At the ejector, a cold saw and a sample press are at the service of the sample maker. With these, the pipes from the inspection bin are tested for quality. After the inspection by the official inspection body (the TUV), the pipes can be delivered with very high quality requirements. We are talking here about pipes with a weld seam factor of 0.9 or 1. This means that the pipe has 90 to 100% of the strength of a seamless pipe. For this, one in ten pipes (and sometimes even each pipe) must be inspected.
Solines also delivers pipes without a quality mark, that are equally good in quality but cost a lot less than pipes with a quality mark
Straightening profile pipes
The approved pipes obtained from the production must be made straight for sale. This is done in the straightening machine, which is suitable for all lengths. The straightening machine has six rollers that cold-straighten the pipes. This is done according to the same principle as with the profile straightening machine. For further finishing, the long pipes are transported to a finishing line. Various finishing processes follow there, which the long pipes must undergo in transverse transport.
In this process, the pipes first pass (again) through a cold saw and a sample press. The pipes can still be inspected if this has not yet been done at the ejector of the welding machine.
After the inspection, the pipes are flattened on the surfacing line. There, the pipes are stripped of burrs (which are formed due to sawing) and made straight. At the request of the customer, the pipes can then have one bell end created. When the pipe is belled, the end of the pipe is heated and made wider by means of a mandrel.
After the surfacing line and any belling, the pipes reach the test press. There, they are pressurized with a liquid under a pressure of up to 700 bar. In the test press, the inner shavings are also removed by rinsing.
The surfacing line, the test press and the rinse section can be moved to one side. This makes them suitable for finishing pipes from 7 to 14 metres.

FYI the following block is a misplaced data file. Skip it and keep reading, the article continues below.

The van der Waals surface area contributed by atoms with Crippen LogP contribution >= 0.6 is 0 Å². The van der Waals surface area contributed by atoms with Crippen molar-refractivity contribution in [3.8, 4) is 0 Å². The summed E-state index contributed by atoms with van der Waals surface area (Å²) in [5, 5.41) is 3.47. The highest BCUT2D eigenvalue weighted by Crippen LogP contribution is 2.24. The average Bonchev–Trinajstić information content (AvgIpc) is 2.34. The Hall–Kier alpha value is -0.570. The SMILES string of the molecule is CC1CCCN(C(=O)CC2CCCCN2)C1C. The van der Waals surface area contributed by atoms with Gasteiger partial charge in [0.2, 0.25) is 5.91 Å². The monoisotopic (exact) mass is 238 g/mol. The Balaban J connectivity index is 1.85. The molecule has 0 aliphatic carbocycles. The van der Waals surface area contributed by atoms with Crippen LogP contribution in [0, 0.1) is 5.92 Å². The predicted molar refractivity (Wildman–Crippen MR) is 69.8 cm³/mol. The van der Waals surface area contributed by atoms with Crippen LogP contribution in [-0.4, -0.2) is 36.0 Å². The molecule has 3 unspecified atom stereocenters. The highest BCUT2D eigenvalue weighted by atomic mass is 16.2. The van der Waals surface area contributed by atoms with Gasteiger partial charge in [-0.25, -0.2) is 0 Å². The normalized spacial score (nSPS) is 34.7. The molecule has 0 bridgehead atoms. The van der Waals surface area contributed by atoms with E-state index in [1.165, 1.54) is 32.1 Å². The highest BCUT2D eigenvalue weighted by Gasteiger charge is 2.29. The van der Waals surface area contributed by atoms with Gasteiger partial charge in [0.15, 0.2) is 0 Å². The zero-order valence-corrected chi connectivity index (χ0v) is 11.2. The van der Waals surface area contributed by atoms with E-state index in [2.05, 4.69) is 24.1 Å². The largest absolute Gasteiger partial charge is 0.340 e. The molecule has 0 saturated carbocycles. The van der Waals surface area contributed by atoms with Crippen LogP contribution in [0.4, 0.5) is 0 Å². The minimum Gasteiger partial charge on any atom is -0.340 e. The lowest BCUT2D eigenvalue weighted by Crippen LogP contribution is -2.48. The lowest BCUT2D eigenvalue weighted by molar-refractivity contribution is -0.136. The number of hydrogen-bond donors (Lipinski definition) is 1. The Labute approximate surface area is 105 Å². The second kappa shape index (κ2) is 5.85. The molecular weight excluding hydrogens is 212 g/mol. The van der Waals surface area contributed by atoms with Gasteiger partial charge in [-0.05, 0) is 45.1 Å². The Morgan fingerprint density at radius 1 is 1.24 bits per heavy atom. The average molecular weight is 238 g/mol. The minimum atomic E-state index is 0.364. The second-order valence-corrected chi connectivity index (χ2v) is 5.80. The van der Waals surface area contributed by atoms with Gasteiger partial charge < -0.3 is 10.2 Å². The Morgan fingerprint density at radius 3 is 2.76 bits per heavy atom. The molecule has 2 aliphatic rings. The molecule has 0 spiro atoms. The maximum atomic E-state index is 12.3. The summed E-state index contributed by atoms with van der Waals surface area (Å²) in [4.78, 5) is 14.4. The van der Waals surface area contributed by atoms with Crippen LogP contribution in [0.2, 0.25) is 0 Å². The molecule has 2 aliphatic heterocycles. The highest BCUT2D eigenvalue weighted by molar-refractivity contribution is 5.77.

The rejected pipes fall into a rejection bin. The approved pipes are first conveyed via a roller transport past a stamping machine and then to the inspection bin. The quality department can also do ultrasonic testing at the location of the stamping device.
The finishing of pipes up to a length of approx. 7 metres is done on other installations and, after straightening, also consists of surfacing and pressurizing up to a pressure of 100 bar. Moreover, it is possible to have the ends of the pipe fitted with threads. There are different ways to protect the pipes. A zinc layer may be applied, or pipes may be coated with a polyethylene layer.
The galvanization of steel pipes
Before galvanizing, the pipes are first pickled in an acid bath to remove the iron oxides that have formed. The iron oxides bond with hydrochloric acid to form FeCl2 (FeCl₂) . An inhibitor or pickling inhibitor in the hydrochloric acid ensures that no separation of hydrogen gas takes place. After the pickling bath, the pipes are rinsed with warm water and then dried in a drying furnace. After the drying furnace, the pipes enter a flux bath. There must be a layer of flux on the steel surface because the reaction of the zinc with the iron otherwise cannot proceed properly. The flux consists of an aqueous solution of double salt in water. Double salt is a mixed crystal of one part ZnCl2 and two parts NH4Cl2, hence the name double salt. The two salts can crystallize with each other in almost all ratios.
The galvanizing is done in liquid zinc with a temperature of around 450°C; that is to say, at a temperature that is approximately 30°C higher than the melting point of zinc. When a steel object is immersed in this liquid zinc, various reactions occur on the steel surface.
With dry galvanizing, the relatively cold steel object is immersed directly in liquid zinc. The melting point of the flux is about 230°C, and the melting flux salt exerts a weak pickling effect on the steel surface. This removes any residual iron oxides that may still be present. The flux releases from the surface and floats upwards; a clean surface is then left behind. The liquid zinc reacts spontaneously to the iron in the steel and thus forms zinc/iron alloy layers. During this reaction, bubbling at the zinc surface is observed, this is also called boiling off.
When this boil-off has ceased, the object has reached the temperature of the zinc. The object can now be removed from the zinc. The duration of heating, called immersion time, depends greatly on the heat content of the object to be galvanized.